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# Gain Bandwidth Product

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#### jonnybgood

##### Full Member level 4
I am asked t find a suitable op amp from a choice of 5. I have the closed loop gain, maximum operating frequency and Vin. I am refering to the datasheets but only one datasheet give the gain bandwidth product. is there someway I can calculate it with other values?

Hello,

Frequently they show an open-loop gain versus frequency curve. With increasing frequency, the gain starts to drop with 6 dB each doubling of frequency (6 dB/oct). If you multiply frequency with the gain for that region, you have the GBW.

You may know that besides GBW, many other things are of importance during the selection process (offset effects, noise, bias current, slew rate, rail to rail, current capability, PSRR), etc.

What is your frequency of interest?

Hi, thanks for your help. My frequency of interest is 750kHz, and I was given the op amps : LM741, LM358, OP177, LT1078 and LF411 to choose from. When I referred to their datasheet none of them seemed suitable at that frequency, unless I'm doing something wrong or there is a small mistake in the tutorial Problem. It specifies to ignore slew rate and more than one op amp is suitable. After that, it asks for the input bias current of the op amp chosen and to add any components necessary to minimize the input bias current.

Hello,

To allow the use of the standard formulas for opamp amplifiers, the GBW need to be far above the gain*frequency product that you want to obtain. To be more precise, (opamp gain)*feedback >> 1. So if you want a voltage gain of 10, the GBW of the opamp should be 50 MHz or above.

You may know that the opamp has input capacitance also, when you make the resistors too large, you get an additional reduction of the feedback and an additional phase shift in it, this may result in instability or peak in the gain versus frequency curve.

Other things are slew rate. If you want several volts of output (let us say 4Vpp), the slew rate should be >> 2*pi*f*vtop = 9V/us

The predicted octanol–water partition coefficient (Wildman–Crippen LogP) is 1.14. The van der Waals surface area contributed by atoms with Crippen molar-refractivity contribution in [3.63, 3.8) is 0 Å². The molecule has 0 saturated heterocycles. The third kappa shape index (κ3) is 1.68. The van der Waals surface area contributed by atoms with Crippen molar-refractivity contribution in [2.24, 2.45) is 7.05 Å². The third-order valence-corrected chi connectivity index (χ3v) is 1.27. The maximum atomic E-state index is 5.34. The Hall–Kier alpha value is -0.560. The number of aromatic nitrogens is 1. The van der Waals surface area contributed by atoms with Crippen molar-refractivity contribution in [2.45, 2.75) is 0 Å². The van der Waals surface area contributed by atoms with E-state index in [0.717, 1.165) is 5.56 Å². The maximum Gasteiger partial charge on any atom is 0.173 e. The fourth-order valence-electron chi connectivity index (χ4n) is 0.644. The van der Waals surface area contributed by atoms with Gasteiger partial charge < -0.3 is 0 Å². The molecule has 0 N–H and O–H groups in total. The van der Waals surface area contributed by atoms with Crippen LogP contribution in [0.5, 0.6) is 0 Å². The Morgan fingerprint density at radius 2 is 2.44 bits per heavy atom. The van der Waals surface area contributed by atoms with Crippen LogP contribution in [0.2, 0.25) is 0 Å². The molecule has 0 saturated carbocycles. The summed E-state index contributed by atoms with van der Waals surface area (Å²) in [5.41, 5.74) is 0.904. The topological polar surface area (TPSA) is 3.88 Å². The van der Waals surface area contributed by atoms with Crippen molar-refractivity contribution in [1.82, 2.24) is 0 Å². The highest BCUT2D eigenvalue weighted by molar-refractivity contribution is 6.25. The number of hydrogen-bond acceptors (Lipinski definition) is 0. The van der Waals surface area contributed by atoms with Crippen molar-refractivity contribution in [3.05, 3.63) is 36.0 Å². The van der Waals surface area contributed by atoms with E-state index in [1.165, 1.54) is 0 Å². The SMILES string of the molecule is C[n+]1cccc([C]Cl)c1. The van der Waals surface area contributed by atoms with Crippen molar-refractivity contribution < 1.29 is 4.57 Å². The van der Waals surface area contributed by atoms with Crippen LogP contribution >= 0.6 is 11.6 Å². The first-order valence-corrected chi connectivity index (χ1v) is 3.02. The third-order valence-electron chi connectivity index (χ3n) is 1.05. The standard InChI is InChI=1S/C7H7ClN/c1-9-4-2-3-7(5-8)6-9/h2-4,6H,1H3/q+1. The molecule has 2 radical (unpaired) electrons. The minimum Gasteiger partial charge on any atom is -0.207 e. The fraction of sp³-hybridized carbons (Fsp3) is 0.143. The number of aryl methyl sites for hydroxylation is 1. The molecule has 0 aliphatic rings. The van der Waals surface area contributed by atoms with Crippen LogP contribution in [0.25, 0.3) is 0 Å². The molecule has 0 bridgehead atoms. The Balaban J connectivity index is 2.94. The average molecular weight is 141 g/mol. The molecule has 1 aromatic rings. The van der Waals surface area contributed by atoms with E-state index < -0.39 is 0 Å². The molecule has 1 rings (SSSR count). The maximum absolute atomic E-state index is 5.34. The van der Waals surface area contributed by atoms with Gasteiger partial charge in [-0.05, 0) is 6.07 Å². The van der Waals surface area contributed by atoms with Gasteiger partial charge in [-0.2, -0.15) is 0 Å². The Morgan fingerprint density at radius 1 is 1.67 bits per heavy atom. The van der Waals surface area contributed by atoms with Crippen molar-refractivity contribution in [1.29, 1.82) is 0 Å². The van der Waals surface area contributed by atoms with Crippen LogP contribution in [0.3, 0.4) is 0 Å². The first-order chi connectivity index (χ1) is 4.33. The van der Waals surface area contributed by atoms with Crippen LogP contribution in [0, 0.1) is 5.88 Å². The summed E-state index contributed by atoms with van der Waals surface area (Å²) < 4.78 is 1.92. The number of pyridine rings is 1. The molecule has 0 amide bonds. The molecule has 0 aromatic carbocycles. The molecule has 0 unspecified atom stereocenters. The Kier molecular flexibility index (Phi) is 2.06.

It is a good exercise to evaluate a complete opamp circuit, including the internal frequency dependency and external frequency dependency (for example due to input capacitance or capacitive load). It may cost you some A4 sheets. Other thing is to do this in simulation where you can play with the opamp characteristic.

Hello,

To allow the use of the standard formulas for opamp amplifiers, the GBW need to be far above the gain*frequency product that you want to obtain. To be more precise, (opamp gain)*feedback >> 1. So if you want a voltage gain of 10, the GBW of the opamp should be 50 MHz or above.

You may know that the opamp has input capacitance also, when you make the resistors too large, you get an additional reduction of the feedback and an additional phase shift in it, this may result in instability or peak in the gain versus frequency curve.

Other things are slew rate. If you want several volts of output (let us say 4Vpp), the slew rate should be >> 2*pi*f*vtop = 9V/us

It is a good exercise to evaluate a complete opamp circuit, including the internal frequency dependency and external frequency dependency (for example due to input capacitance or capacitive load). It may cost you some A4 sheets. Other thing is to do this in simulation where you can play with the opamp characteristic.

Your right, I need to get down to basics again.. and in fact I find A3 papers more suitable for taking notes and diagrams on op amps Thanks for your help I will get into the points you mentioned further.

thanks

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